Two Illinois women who had contracted the West Nile virus have died, therefore becoming the state’s first two deaths from the infection in 2014, announced public health officials on Thursday morning. They each had been diagnosed with the virus in the latter part of August. Their names have not been released to the public but one female was in her 70’s and the other in her 80’s, declared Chicago Public Health Department spokesperson Ryan Gage. Two other Illinois inhabitants who were also suffering from the virus have both recovered.
Across the state, public health administrators stated there have been 15 human cases of West Nile virus reported. It is spread by mosquitoes and Illinois Public Health Director Dr. LaMar Hasbrouck explained that the state had experienced both a wetter and cooler summer than normal, which resulted in less mosquitoes being produced. Even so, with that fact resulting in less West Nile virus activity, these two tragic demises just go to show that the illness is still around, circulating and might cause death.
Dr. Hasbrouck stated that just because the cooler temperatures of approaching autumn were coming on, that did not mean individuals could be lax in protecting themselves. He added that until the first good, hard freeze, people will need to still be protecting themselves from getting mosquito bites and in turn, possibly the West Nile virus.
In 2013, 11 individuals in Illinois died from West Nile virus and nearly 120 Illinois citizens were diagnosed as having it. West Nile virus usually causes body aches, headaches and high fevers. People who are age 50 and over have a much higher chance of suffering dangerous complications. The two women who had contracted the virus and died this year were both elderly.
Illinois Public Health representatives recommend getting rid of any water puddles because that is where mosquitoes like to multiply. When people eliminate any standing or stagnant water that might be on their property, this takes away the main breeding ground of mosquitoes. However it is always good to remember any heaps of rubble, dripping plates that might have been placed under potted plants, old barrels, buckets, stagnant ponds, or old tires that can also be places where water might become dirty and stagnant.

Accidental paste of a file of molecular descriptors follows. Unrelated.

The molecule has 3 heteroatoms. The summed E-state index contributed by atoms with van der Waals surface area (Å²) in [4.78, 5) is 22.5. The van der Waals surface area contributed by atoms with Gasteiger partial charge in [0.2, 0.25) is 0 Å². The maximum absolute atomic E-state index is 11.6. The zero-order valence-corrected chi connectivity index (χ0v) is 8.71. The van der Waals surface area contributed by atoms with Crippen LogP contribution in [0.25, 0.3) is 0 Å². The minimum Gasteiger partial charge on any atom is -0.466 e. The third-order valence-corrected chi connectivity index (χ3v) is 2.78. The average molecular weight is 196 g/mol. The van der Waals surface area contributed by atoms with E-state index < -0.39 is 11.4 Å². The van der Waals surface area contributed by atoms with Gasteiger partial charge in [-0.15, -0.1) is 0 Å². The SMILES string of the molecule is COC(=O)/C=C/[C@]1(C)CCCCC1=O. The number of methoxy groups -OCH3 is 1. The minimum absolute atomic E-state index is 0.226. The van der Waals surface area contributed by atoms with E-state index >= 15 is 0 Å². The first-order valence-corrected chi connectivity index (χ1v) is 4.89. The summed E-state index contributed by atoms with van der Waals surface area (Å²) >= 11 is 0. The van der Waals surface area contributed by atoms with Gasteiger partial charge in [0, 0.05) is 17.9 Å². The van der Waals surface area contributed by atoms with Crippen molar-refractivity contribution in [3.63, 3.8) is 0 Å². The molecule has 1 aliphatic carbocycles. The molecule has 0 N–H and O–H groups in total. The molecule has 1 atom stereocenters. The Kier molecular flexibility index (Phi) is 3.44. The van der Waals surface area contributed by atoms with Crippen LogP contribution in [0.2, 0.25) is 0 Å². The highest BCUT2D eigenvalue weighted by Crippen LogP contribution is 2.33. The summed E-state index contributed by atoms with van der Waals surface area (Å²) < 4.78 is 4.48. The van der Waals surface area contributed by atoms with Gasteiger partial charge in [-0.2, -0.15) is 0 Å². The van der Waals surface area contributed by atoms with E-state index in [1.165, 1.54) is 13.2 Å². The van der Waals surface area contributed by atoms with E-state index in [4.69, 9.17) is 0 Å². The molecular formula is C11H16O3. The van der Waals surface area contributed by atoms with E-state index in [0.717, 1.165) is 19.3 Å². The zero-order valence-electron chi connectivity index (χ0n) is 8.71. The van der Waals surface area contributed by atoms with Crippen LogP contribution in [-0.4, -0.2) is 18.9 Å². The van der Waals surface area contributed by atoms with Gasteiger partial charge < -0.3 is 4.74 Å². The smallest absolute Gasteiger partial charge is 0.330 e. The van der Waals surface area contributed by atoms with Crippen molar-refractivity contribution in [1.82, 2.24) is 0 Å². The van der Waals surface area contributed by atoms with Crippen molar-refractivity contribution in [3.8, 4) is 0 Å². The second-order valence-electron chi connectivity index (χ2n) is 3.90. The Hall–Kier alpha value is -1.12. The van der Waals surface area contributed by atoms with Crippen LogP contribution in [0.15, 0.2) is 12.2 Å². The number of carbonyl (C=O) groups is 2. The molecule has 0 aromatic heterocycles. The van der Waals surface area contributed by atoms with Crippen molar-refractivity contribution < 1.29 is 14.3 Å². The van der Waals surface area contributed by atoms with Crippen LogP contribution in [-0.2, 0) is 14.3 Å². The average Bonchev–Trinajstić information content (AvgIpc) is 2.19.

The health department also says to be sure to use an insect repellent that contains DEET if a person is going to be outdoors for a long period of time, near wooded areas or going to be out after dark. They also recommend fixing any ripped screens on windows or doors so mosquitoes cannot fly in.
All of these acts can help to fight against the virus. It is spread to a human being when he or she gets bitten by a mosquito that has fed off of an infected bird. People have to stay vigilant in the fight against West Nile virus, even if fall is near. Illinois does not want to have any more tragedies happen like they did with the two women who contracted the virus and died, if they can so help it.
By Kimberly Ruble